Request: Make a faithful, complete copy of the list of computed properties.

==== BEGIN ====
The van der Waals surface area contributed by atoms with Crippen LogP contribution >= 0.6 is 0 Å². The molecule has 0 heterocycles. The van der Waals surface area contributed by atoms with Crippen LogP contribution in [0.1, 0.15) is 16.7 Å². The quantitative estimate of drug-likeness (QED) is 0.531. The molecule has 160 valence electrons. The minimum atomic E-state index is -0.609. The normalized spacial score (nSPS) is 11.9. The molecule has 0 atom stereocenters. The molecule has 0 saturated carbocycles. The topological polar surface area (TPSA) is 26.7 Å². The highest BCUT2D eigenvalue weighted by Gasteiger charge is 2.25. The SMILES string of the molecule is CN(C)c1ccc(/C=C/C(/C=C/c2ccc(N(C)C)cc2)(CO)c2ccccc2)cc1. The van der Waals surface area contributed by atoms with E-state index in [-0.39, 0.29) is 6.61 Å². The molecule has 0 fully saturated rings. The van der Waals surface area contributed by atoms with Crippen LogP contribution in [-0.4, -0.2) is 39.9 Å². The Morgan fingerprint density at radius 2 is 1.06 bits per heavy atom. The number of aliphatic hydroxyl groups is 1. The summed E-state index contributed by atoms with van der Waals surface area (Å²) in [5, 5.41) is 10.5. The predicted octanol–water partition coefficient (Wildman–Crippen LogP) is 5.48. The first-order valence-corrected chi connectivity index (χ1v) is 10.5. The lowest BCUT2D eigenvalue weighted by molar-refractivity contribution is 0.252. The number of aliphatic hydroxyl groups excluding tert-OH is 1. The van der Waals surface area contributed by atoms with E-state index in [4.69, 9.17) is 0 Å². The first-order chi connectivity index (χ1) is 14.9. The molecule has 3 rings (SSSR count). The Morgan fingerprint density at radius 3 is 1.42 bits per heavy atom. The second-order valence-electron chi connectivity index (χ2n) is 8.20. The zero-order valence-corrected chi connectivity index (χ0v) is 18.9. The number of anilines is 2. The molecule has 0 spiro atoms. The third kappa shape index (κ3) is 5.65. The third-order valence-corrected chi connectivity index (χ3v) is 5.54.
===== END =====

The van der Waals surface area contributed by atoms with Crippen LogP contribution >= 0.6 is 0 Å². The molecule has 0 heterocycles. The van der Waals surface area contributed by atoms with Crippen LogP contribution in [0.1, 0.15) is 16.7 Å². The quantitative estimate of drug-likeness (QED) is 0.531. The molecule has 160 valence electrons. The minimum atomic E-state index is -0.609. The normalized spacial score (nSPS) is 11.9. The molecule has 0 atom stereocenters. The molecule has 0 saturated carbocycles. The topological polar surface area (TPSA) is 26.7 Å². The highest BCUT2D eigenvalue weighted by Gasteiger charge is 2.25. The SMILES string of the molecule is CN(C)c1ccc(/C=C/C(/C=C/c2ccc(N(C)C)cc2)(CO)c2ccccc2)cc1. The van der Waals surface area contributed by atoms with E-state index in [-0.39, 0.29) is 6.61 Å². The molecule has 0 fully saturated rings. The van der Waals surface area contributed by atoms with Crippen LogP contribution in [-0.4, -0.2) is 39.9 Å². The Morgan fingerprint density at radius 2 is 1.06 bits per heavy atom. The number of aliphatic hydroxyl groups is 1. The summed E-state index contributed by atoms with van der Waals surface area (Å²) in [5, 5.41) is 10.5. The predicted octanol–water partition coefficient (Wildman–Crippen LogP) is 5.48. The first-order valence-corrected chi connectivity index (χ1v) is 10.5. The lowest BCUT2D eigenvalue weighted by molar-refractivity contribution is 0.252. The number of aliphatic hydroxyl groups excluding tert-OH is 1. The van der Waals surface area contributed by atoms with E-state index in [4.69, 9.17) is 0 Å². The first-order chi connectivity index (χ1) is 14.9. The molecule has 3 rings (SSSR count). The Morgan fingerprint density at radius 3 is 1.42 bits per heavy atom. The second-order valence-electron chi connectivity index (χ2n) is 8.20. The zero-order valence-corrected chi connectivity index (χ0v) is 18.9. The number of anilines is 2. The molecule has 0 spiro atoms. The third kappa shape index (κ3) is 5.65. The third-order valence-corrected chi connectivity index (χ3v) is 5.54.